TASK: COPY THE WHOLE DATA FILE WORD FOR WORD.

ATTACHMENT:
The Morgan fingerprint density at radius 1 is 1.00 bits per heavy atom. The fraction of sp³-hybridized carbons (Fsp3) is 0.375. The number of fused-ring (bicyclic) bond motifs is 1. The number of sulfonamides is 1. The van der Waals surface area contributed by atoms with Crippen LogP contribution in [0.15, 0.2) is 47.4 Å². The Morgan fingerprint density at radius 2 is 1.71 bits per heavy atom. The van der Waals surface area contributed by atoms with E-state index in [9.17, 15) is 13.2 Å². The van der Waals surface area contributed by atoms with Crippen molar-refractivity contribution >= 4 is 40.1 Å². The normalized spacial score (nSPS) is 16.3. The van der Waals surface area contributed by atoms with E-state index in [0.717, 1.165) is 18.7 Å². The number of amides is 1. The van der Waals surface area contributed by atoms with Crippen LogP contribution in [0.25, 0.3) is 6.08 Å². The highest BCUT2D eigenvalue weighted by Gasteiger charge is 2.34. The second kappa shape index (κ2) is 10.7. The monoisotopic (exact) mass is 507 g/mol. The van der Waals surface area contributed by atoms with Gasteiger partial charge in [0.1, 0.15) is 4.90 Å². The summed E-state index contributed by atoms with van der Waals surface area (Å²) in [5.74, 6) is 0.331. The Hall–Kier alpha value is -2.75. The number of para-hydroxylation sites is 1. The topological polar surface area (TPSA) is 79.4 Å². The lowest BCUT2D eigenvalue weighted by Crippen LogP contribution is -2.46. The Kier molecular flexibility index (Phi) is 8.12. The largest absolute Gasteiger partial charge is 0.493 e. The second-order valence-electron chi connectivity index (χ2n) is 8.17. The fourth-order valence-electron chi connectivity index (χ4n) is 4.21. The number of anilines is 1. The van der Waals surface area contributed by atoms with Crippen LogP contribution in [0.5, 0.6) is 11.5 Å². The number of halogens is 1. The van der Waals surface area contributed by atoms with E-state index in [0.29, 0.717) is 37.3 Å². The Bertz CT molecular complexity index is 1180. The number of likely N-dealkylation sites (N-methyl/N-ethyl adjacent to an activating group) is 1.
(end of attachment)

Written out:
The Morgan fingerprint density at radius 1 is 1.00 bits per heavy atom. The fraction of sp³-hybridized carbons (Fsp3) is 0.375. The number of fused-ring (bicyclic) bond motifs is 1. The number of sulfonamides is 1. The van der Waals surface area contributed by atoms with Crippen LogP contribution in [0.15, 0.2) is 47.4 Å². The Morgan fingerprint density at radius 2 is 1.71 bits per heavy atom. The van der Waals surface area contributed by atoms with E-state index in [9.17, 15) is 13.2 Å². The van der Waals surface area contributed by atoms with Crippen molar-refractivity contribution >= 4 is 40.1 Å². The normalized spacial score (nSPS) is 16.3. The van der Waals surface area contributed by atoms with E-state index in [0.717, 1.165) is 18.7 Å². The number of amides is 1. The van der Waals surface area contributed by atoms with Crippen LogP contribution in [0.25, 0.3) is 6.08 Å². The highest BCUT2D eigenvalue weighted by Gasteiger charge is 2.34. The second kappa shape index (κ2) is 10.7. The monoisotopic (exact) mass is 507 g/mol. The van der Waals surface area contributed by atoms with Gasteiger partial charge in [0.1, 0.15) is 4.90 Å². The summed E-state index contributed by atoms with van der Waals surface area (Å²) in [5.74, 6) is 0.331. The Hall–Kier alpha value is -2.75. The number of para-hydroxylation sites is 1. The topological polar surface area (TPSA) is 79.4 Å². The lowest BCUT2D eigenvalue weighted by Crippen LogP contribution is -2.46. The Kier molecular flexibility index (Phi) is 8.12. The largest absolute Gasteiger partial charge is 0.493 e. The second-order valence-electron chi connectivity index (χ2n) is 8.17. The fourth-order valence-electron chi connectivity index (χ4n) is 4.21. The number of anilines is 1. The van der Waals surface area contributed by atoms with Crippen LogP contribution in [0.5, 0.6) is 11.5 Å². The number of halogens is 1. The van der Waals surface area contributed by atoms with E-state index in [0.29, 0.717) is 37.3 Å². The Bertz CT molecular complexity index is 1180. The number of likely N-dealkylation sites (N-methyl/N-ethyl adjacent to an activating group) is 1.